Aromas of Ancients: Saffron

Aromas of Ancients: Saffron

Welcome to the Topic “Aromas of Ancients: Saffron”

Popular and unique, Saffron has been used for thousands of years and is highly prized. Saffron has become a popular ingredient in our kitchens for its flavor, smell, and color and for its health benefits. Saffron is considered red gold with a sweet, hay-like smell and an intense reddish hue. 

Saffron- the priciest of all spices

Do you know why Saffron is so expensive? The extensive method by which Saffron is processed contributes to its high cost. The saffron crocus flower's threads are picked by hand by the farmers. Saffron is a labor-intensive crop to harvest, and each blossom only provides three little threads of the spice. Saffron is harvested from more than 1,000 crocuses in order to produce a single ounce of dried product! Thus, it requires intense labor and tremendous dedication to be processed. No wonder it was considered as valuable as gold!

Where does Saffron originate from?

Saffron's origins are unknown, but it is thought to have originated in Iran during the time of ancient Persia. In addition to Greece and Mesopotamia, these areas could be the origin source. For thousands of years, saffron crocus has been traded and utilized as a herbal remedy for various ailments, including cancer.

Uses in the Ancient times

Cleopatra's Saffron-infused baths.

As Egypt's final Ptolemaic ruler, Cleopatra is said to have bathed in saffron-laced mare's milk before her rendezvous with men, a mythology that has endured to this day. 

Medicinal uses

Egyptian medics used Saffron to treat various diseases, including stomach problems and infections of the urinary tract. The Sumerians in Mesopotamia employed Saffron obtained from wild crocus blossoms as an ingredient in their medicines and potions of the period. According to the ancient Egyptians, Saffron's healing abilities were attributed only to divine intervention.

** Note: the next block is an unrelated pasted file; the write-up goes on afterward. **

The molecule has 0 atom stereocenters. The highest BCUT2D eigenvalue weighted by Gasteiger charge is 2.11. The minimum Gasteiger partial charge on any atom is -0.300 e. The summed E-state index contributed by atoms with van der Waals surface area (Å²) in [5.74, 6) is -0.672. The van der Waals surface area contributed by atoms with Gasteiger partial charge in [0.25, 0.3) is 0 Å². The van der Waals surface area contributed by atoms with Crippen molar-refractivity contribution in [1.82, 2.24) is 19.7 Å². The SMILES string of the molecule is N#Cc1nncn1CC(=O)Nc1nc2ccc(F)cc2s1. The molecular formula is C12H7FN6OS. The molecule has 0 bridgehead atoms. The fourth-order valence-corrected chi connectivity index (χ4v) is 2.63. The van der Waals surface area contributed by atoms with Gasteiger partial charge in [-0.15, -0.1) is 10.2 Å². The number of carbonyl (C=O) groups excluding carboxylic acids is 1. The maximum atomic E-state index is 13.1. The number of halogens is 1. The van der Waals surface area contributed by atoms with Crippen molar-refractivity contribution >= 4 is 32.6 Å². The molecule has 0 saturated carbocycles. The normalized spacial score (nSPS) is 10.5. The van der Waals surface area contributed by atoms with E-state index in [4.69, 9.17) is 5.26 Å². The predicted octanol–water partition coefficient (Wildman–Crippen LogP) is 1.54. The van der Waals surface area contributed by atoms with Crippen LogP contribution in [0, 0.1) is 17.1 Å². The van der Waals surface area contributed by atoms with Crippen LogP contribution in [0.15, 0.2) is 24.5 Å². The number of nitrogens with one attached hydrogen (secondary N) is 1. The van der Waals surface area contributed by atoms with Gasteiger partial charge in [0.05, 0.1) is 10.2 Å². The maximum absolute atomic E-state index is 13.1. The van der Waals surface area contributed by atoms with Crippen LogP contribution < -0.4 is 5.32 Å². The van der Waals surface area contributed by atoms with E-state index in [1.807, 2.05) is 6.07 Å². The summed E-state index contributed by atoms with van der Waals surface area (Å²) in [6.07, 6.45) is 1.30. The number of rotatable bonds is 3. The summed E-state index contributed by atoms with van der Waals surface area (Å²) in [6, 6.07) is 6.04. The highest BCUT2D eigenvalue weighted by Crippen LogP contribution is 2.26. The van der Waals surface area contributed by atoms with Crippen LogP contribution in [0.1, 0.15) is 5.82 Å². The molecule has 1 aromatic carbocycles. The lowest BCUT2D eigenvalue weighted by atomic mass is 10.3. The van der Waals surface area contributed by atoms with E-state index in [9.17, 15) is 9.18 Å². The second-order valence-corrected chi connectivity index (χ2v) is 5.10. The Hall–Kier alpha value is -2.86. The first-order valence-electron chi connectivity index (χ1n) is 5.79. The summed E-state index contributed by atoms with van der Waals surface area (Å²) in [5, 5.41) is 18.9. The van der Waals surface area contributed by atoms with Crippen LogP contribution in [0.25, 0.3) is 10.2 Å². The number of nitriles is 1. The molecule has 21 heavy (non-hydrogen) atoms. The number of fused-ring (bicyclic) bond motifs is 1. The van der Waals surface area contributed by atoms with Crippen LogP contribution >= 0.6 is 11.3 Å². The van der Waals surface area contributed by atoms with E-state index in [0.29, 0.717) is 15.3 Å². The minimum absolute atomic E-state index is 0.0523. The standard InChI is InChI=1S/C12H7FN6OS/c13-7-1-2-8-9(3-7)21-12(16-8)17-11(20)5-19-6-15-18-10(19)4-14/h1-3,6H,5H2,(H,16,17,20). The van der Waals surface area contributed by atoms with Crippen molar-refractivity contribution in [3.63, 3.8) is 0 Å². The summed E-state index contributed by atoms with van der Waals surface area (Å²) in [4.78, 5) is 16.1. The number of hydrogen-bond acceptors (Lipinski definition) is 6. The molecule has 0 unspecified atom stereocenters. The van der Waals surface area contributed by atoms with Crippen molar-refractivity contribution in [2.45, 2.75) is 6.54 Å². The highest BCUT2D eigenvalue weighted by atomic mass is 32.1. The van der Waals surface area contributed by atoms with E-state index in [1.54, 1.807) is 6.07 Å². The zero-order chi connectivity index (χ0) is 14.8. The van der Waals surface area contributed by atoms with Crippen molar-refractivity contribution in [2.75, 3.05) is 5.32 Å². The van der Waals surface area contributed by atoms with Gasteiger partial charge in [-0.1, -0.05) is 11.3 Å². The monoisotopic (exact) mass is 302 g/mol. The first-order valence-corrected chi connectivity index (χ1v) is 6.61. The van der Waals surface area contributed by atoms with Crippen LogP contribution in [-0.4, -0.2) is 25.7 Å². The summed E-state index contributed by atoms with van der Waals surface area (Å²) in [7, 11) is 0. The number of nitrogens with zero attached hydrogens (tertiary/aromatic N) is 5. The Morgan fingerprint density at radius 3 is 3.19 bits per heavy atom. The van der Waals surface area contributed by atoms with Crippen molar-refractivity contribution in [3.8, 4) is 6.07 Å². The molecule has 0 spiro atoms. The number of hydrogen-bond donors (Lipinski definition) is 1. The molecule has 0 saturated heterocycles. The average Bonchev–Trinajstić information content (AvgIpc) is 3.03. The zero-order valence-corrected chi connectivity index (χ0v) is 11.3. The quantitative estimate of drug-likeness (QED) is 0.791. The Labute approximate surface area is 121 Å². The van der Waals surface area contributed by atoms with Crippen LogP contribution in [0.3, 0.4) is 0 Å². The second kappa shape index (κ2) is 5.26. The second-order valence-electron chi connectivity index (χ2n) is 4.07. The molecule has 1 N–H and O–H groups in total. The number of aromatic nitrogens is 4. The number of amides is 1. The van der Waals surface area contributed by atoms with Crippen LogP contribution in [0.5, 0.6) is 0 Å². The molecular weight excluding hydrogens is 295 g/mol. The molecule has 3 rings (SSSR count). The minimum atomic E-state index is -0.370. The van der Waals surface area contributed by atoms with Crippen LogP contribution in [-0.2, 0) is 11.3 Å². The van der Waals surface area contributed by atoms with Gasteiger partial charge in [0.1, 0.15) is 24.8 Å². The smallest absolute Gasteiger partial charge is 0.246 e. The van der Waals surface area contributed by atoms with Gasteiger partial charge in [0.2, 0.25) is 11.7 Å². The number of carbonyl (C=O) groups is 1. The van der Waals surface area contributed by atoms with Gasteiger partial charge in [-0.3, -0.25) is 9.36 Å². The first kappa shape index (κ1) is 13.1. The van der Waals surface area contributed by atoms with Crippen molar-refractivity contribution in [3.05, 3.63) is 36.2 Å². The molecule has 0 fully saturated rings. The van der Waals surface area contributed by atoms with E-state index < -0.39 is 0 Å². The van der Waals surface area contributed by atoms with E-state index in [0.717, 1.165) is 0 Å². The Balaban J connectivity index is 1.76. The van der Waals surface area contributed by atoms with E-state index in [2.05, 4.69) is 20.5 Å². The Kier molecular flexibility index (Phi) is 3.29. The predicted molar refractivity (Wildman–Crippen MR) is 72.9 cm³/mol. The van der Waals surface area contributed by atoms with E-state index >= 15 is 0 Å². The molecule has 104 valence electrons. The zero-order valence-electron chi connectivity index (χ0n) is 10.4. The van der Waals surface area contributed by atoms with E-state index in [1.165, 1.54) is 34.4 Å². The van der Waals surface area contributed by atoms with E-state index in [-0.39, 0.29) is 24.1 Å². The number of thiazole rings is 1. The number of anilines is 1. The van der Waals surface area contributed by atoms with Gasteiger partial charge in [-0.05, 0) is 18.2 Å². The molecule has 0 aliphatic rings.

Uses in arts and paintings

It has been discovered that saffron-based pigments were used to make cave art in modern-day Iraq. It's been 50,000 years since these drawings and paintings were made.

Religious uses

As early as the 10th century BC, in ancient Persia, Saffron was grown and used to construct Persian royal carpets and funeral shrouds. It was also utilized as a ritual offering, a dye, perfume, and a treatment for various diseases by worshipers in this area.

Uses as a fragrance

The ancient Greeks and Romans used Saffron as a perfume because of its wonderful aroma. Saffron pouches were worn around the necks of Greeks in Rhodes to disguise their odors when they were among the ordinary people. Scattering saffron in public locations and along city streets for important occasions was popular with the Greeks and Romans. Saffron baths and saffron threads in wine were equally popular among the Roman nobility.

Culinary uses

Saffron has long been a staple of the kitchen and the medical cabinet, dating back to the time of the Ancient Greeks and Romans. Saffron was considered a panacea by the Greeks because of its positive effects on everything from mood and memory to sexuality. Recent research confirms the validity of those assumptions.

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